As the old chemical works in Leith are demolished a long deceased body encrusted in phosphate rock is discovered. Seated at a card table he has ten objects laid out in front of him. Whose body is it? How did he die and what is the significance of the objects?
What a wonderfully unique novel this is! Ostensibly a mystery novel, Phosphate Rocks: A Death in Ten Objects (Phosphate Rocks from here on in) presents the reader with an unusual puzzle to solve while also providing something of a beginner’s guide to chemistry. It’s an unusual combination, but it works well with the science bringing the processes and the nature of the chemical works to life as we learn more about the individuals who work there.
As part of the demolition of Leith chemical works, a body is discovered. Alone, underground, and encased in phosphate, no one knows who it is nor how the body came to be there. Surrounded by ten unusual objects – objects that have no business whatsoever in the chemical works – the mystery is gradually revealed. The main protagonist is John Gibson – a former foreman of the chemical works. Throughout the novel, John assists the police in their investigation, examining each object in turn and revealing the history and meaning behind each one, gradually narrowing down who the unfortunate individual is while the police wait on the forensics, that aspect of the investigation made more difficult by the phosphate encasing the body.
In exploring the meaning of each object, John provides the reader and the police with the history of the chemical works and the assorted characters working there. Each of these stories is fascinating – as is the tale behind each object – and while there are some characters who are more likeable than others, each is wonderfully idiosyncratic, and it makes this an engaging read as we learn more about them. And throughout, the reader can’t help but wonder who the person is, and I became fully invested in finding out.
Throughout all of this, Erskine also highlights the chemistry involved in the processes at the chemical works. We learn more about the elements, reactions, and processes involved as well as the history behind the science and the scientists who were key in isolating and identifying those elements and how the processes developed over time. It shouldn’t be as fascinating as it is, but Erskine delivers this detail in an utterly engaging way – making it easy to understand and providing a deft touch of humour to what might otherwise be quite a dry topic in the context of a work of fiction.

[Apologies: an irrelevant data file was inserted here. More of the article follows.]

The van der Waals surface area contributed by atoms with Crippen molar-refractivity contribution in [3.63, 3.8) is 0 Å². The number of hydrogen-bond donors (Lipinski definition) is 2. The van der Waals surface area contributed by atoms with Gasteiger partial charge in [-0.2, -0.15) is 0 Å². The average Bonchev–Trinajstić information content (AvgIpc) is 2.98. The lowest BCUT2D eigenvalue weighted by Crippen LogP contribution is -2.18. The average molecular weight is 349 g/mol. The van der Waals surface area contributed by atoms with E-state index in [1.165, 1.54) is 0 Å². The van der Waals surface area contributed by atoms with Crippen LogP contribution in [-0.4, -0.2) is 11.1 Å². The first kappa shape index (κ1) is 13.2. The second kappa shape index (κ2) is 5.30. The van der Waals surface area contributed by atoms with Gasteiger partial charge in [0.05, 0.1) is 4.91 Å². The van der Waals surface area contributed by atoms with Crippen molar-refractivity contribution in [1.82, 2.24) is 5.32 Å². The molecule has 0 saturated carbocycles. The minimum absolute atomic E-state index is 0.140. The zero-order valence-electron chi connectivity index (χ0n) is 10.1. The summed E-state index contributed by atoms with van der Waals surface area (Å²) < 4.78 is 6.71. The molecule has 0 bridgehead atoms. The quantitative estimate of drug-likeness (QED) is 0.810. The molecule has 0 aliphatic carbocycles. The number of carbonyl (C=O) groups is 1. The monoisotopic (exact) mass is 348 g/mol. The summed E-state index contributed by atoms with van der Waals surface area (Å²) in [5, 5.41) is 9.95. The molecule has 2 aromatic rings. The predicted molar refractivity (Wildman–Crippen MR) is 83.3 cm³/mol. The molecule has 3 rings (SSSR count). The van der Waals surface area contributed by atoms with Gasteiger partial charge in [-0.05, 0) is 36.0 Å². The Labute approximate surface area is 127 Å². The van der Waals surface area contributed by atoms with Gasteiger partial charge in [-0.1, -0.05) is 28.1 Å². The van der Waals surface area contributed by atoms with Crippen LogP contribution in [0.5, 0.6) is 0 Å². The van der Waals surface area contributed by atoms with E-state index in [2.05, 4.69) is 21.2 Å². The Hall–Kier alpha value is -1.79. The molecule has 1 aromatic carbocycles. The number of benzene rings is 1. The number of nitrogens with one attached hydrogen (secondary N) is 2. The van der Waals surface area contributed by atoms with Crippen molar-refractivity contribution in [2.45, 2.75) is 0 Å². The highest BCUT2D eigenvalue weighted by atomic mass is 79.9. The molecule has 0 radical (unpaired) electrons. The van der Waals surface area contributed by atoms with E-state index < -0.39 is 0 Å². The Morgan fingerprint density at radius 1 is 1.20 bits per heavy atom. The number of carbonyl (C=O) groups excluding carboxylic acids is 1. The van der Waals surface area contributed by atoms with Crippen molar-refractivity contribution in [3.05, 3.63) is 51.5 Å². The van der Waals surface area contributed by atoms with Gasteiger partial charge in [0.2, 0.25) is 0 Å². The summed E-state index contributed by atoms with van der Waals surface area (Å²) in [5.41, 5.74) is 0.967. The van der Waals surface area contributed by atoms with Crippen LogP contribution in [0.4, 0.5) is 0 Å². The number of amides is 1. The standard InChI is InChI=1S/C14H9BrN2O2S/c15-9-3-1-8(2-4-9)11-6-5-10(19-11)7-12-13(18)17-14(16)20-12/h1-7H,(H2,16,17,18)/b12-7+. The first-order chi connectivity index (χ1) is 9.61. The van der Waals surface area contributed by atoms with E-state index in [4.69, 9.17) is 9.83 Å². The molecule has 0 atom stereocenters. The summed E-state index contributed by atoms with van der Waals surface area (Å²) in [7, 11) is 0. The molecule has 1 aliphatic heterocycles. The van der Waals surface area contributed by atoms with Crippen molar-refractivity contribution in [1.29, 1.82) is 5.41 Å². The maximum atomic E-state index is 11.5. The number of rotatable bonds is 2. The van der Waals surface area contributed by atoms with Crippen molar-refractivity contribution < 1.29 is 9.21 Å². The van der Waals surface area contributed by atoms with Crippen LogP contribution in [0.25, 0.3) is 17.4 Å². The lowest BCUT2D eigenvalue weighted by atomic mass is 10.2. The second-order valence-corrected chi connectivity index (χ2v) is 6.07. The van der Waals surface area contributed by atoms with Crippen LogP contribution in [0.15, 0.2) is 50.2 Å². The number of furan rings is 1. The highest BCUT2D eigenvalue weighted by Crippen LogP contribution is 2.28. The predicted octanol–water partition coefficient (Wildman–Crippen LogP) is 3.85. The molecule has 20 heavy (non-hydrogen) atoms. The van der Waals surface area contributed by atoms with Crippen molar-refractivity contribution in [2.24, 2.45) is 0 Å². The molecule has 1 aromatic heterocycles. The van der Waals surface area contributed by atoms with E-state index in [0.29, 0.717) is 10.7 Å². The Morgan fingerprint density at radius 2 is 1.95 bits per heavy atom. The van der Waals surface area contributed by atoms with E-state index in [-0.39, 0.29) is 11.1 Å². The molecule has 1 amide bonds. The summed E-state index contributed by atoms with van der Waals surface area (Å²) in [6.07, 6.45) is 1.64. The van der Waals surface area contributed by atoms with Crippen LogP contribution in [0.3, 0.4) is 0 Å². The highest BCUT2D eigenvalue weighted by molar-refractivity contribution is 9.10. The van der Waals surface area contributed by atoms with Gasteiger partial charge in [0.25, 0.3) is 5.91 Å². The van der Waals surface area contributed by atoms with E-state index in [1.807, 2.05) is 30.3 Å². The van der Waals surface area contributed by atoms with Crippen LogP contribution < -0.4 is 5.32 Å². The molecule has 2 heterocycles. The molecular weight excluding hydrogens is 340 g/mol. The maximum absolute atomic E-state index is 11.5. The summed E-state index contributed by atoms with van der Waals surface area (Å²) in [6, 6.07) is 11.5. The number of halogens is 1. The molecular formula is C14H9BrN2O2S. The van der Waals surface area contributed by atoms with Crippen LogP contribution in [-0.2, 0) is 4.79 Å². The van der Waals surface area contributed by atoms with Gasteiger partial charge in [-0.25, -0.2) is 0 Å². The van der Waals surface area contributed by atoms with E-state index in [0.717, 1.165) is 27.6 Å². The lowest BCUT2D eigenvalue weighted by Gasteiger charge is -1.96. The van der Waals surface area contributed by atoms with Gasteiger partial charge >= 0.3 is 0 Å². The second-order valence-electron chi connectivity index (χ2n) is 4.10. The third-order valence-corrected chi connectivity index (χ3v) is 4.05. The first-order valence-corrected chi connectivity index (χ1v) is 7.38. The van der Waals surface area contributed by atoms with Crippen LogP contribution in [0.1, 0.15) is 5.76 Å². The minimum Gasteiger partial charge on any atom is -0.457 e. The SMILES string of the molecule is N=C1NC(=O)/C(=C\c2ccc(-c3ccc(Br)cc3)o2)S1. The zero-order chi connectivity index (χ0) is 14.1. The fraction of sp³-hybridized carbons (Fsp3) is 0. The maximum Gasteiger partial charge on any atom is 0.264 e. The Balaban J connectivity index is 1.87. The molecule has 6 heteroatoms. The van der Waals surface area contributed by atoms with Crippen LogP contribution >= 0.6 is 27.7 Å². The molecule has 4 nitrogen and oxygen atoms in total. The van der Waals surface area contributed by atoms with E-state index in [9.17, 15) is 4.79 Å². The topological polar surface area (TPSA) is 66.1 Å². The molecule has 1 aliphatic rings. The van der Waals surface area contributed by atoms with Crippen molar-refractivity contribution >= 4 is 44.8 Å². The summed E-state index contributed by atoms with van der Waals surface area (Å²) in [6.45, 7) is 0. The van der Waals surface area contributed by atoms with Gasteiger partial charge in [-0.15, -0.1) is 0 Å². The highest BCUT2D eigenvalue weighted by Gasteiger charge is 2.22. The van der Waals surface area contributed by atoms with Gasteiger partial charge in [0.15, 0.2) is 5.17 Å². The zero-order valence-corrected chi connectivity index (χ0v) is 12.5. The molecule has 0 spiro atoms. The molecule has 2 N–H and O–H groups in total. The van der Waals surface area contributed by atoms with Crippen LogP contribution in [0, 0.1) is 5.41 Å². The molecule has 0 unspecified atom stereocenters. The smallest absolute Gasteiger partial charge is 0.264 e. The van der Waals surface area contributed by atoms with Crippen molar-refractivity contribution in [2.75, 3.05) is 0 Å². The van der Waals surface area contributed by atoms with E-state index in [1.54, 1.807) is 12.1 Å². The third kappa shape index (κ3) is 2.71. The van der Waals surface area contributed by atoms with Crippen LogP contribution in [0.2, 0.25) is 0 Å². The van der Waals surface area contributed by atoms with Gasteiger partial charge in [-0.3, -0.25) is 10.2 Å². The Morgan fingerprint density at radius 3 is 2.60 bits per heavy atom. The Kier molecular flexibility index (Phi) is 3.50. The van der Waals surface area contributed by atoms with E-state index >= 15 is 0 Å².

Some of the inspiration for this novel comes from real people and events – John Gibson was Erskine’s mentor for a time, and it seems clear that she holds him in high esteem. In the novel, he’s presented as a sympathetic character – not perfect by any stretch, but he seems like the sort of person that it would be good to work for (provided you were pulling your weight) and someone from whom you would learn a great deal. And he’s loyal to those who’ve earned it, keeping their secrets where possible whilst assisting the police with their investigation. The narrative doesn’t really focus on John himself, but we do learn more about him as he reveals the tale behind each of the ten objects found with the body.
Phosphate Rocks (I do love a title with dual meaning!) is a wonderfully original novel. It highlights the changing times as production became more automated, and the impact that this had on local communities, many of which built up around the manufacturing plants not just in Leith, but countrywide. We see the way in which attitudes have shifted over time – something that Erskine knows well having often been the only female in the room during her career as an engineer. Above all, it’s an intriguing and original mystery, told with warmth and humour and the rather unusual ingredient of scientific background which both brings it life and sets it apart. Highly recommended if you’re looking for something a little different to the norm.